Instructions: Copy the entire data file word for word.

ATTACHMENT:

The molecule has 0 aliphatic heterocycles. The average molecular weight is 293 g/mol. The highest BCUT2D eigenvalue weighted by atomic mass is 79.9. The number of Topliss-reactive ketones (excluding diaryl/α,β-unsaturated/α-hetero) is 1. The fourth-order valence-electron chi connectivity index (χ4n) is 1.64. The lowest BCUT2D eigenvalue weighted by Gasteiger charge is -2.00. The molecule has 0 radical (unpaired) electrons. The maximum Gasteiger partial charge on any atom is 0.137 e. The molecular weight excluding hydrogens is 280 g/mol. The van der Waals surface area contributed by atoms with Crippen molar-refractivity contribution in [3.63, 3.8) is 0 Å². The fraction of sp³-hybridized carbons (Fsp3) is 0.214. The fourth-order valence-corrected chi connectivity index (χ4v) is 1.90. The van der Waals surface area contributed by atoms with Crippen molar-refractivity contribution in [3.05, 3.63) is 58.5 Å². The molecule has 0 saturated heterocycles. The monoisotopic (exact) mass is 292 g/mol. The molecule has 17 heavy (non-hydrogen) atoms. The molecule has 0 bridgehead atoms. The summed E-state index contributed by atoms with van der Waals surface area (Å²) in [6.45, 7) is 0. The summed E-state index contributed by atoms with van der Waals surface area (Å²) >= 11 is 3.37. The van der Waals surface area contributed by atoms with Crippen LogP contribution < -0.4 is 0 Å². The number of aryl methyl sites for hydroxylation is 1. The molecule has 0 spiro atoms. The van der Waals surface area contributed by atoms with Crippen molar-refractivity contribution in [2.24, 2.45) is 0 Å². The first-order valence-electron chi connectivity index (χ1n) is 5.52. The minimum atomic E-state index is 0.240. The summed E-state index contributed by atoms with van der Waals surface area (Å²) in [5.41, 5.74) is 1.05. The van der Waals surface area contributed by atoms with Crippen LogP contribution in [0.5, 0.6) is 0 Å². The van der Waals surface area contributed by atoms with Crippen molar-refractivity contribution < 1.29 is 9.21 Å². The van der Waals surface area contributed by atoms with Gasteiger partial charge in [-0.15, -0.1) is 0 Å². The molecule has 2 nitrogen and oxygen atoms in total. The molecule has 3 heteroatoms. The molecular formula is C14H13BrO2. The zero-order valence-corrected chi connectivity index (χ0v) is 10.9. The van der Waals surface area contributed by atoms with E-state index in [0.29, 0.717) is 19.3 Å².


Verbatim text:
The molecule has 0 aliphatic heterocycles. The average molecular weight is 293 g/mol. The highest BCUT2D eigenvalue weighted by atomic mass is 79.9. The number of Topliss-reactive ketones (excluding diaryl/α,β-unsaturated/α-hetero) is 1. The fourth-order valence-electron chi connectivity index (χ4n) is 1.64. The lowest BCUT2D eigenvalue weighted by Gasteiger charge is -2.00. The molecule has 0 radical (unpaired) electrons. The maximum Gasteiger partial charge on any atom is 0.137 e. The molecular weight excluding hydrogens is 280 g/mol. The van der Waals surface area contributed by atoms with Crippen molar-refractivity contribution in [3.63, 3.8) is 0 Å². The fraction of sp³-hybridized carbons (Fsp3) is 0.214. The fourth-order valence-corrected chi connectivity index (χ4v) is 1.90. The van der Waals surface area contributed by atoms with Crippen molar-refractivity contribution in [3.05, 3.63) is 58.5 Å². The molecule has 0 saturated heterocycles. The monoisotopic (exact) mass is 292 g/mol. The molecule has 17 heavy (non-hydrogen) atoms. The molecule has 0 bridgehead atoms. The summed E-state index contributed by atoms with van der Waals surface area (Å²) in [6.45, 7) is 0. The summed E-state index contributed by atoms with van der Waals surface area (Å²) >= 11 is 3.37. The van der Waals surface area contributed by atoms with Crippen LogP contribution < -0.4 is 0 Å². The number of aryl methyl sites for hydroxylation is 1. The molecule has 0 spiro atoms. The van der Waals surface area contributed by atoms with Crippen molar-refractivity contribution in [2.24, 2.45) is 0 Å². The first-order valence-electron chi connectivity index (χ1n) is 5.52. The minimum atomic E-state index is 0.240. The summed E-state index contributed by atoms with van der Waals surface area (Å²) in [5.41, 5.74) is 1.05. The van der Waals surface area contributed by atoms with Crippen LogP contribution in [0.5, 0.6) is 0 Å². The van der Waals surface area contributed by atoms with Crippen molar-refractivity contribution < 1.29 is 9.21 Å². The van der Waals surface area contributed by atoms with Gasteiger partial charge in [-0.15, -0.1) is 0 Å². The molecule has 2 nitrogen and oxygen atoms in total. The molecule has 3 heteroatoms. The molecular formula is C14H13BrO2. The zero-order valence-corrected chi connectivity index (χ0v) is 10.9. The van der Waals surface area contributed by atoms with E-state index in [0.29, 0.717) is 19.3 Å².